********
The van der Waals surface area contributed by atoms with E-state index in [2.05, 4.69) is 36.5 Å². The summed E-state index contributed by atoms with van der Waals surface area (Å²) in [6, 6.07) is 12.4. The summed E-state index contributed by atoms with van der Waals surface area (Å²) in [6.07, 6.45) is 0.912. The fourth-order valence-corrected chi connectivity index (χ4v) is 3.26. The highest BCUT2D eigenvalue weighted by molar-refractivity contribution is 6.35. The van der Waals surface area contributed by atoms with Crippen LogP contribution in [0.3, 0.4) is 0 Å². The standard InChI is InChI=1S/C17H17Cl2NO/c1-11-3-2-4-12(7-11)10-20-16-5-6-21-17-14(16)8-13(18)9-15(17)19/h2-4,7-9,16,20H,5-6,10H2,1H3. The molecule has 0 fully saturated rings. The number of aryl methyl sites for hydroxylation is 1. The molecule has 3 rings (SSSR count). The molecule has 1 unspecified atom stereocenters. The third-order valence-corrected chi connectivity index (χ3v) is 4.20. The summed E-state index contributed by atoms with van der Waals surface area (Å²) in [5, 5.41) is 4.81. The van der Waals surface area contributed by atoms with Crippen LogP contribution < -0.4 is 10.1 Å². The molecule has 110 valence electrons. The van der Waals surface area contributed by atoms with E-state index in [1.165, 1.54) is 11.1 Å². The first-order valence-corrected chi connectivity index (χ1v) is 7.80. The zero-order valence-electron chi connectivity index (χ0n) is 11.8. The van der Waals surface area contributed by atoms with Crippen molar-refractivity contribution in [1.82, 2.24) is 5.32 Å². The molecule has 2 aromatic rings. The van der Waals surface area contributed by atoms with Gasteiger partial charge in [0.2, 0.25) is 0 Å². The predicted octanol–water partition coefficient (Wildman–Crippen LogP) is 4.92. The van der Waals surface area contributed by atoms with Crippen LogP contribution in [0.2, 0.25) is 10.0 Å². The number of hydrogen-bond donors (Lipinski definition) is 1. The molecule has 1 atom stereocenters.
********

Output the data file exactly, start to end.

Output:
The van der Waals surface area contributed by atoms with E-state index in [2.05, 4.69) is 36.5 Å². The summed E-state index contributed by atoms with van der Waals surface area (Å²) in [6, 6.07) is 12.4. The summed E-state index contributed by atoms with van der Waals surface area (Å²) in [6.07, 6.45) is 0.912. The fourth-order valence-corrected chi connectivity index (χ4v) is 3.26. The highest BCUT2D eigenvalue weighted by molar-refractivity contribution is 6.35. The van der Waals surface area contributed by atoms with Crippen LogP contribution in [0.3, 0.4) is 0 Å². The standard InChI is InChI=1S/C17H17Cl2NO/c1-11-3-2-4-12(7-11)10-20-16-5-6-21-17-14(16)8-13(18)9-15(17)19/h2-4,7-9,16,20H,5-6,10H2,1H3. The molecule has 0 fully saturated rings. The number of aryl methyl sites for hydroxylation is 1. The molecule has 3 rings (SSSR count). The molecule has 1 unspecified atom stereocenters. The third-order valence-corrected chi connectivity index (χ3v) is 4.20. The summed E-state index contributed by atoms with van der Waals surface area (Å²) in [5, 5.41) is 4.81. The van der Waals surface area contributed by atoms with Crippen LogP contribution < -0.4 is 10.1 Å². The molecule has 110 valence electrons. The van der Waals surface area contributed by atoms with E-state index in [1.165, 1.54) is 11.1 Å². The first-order valence-corrected chi connectivity index (χ1v) is 7.80. The zero-order valence-electron chi connectivity index (χ0n) is 11.8. The van der Waals surface area contributed by atoms with Crippen molar-refractivity contribution in [1.82, 2.24) is 5.32 Å². The molecule has 2 aromatic rings. The van der Waals surface area contributed by atoms with Gasteiger partial charge in [0.2, 0.25) is 0 Å². The predicted octanol–water partition coefficient (Wildman–Crippen LogP) is 4.92. The van der Waals surface area contributed by atoms with Crippen LogP contribution in [0.2, 0.25) is 10.0 Å². The number of hydrogen-bond donors (Lipinski definition) is 1. The molecule has 1 atom stereocenters.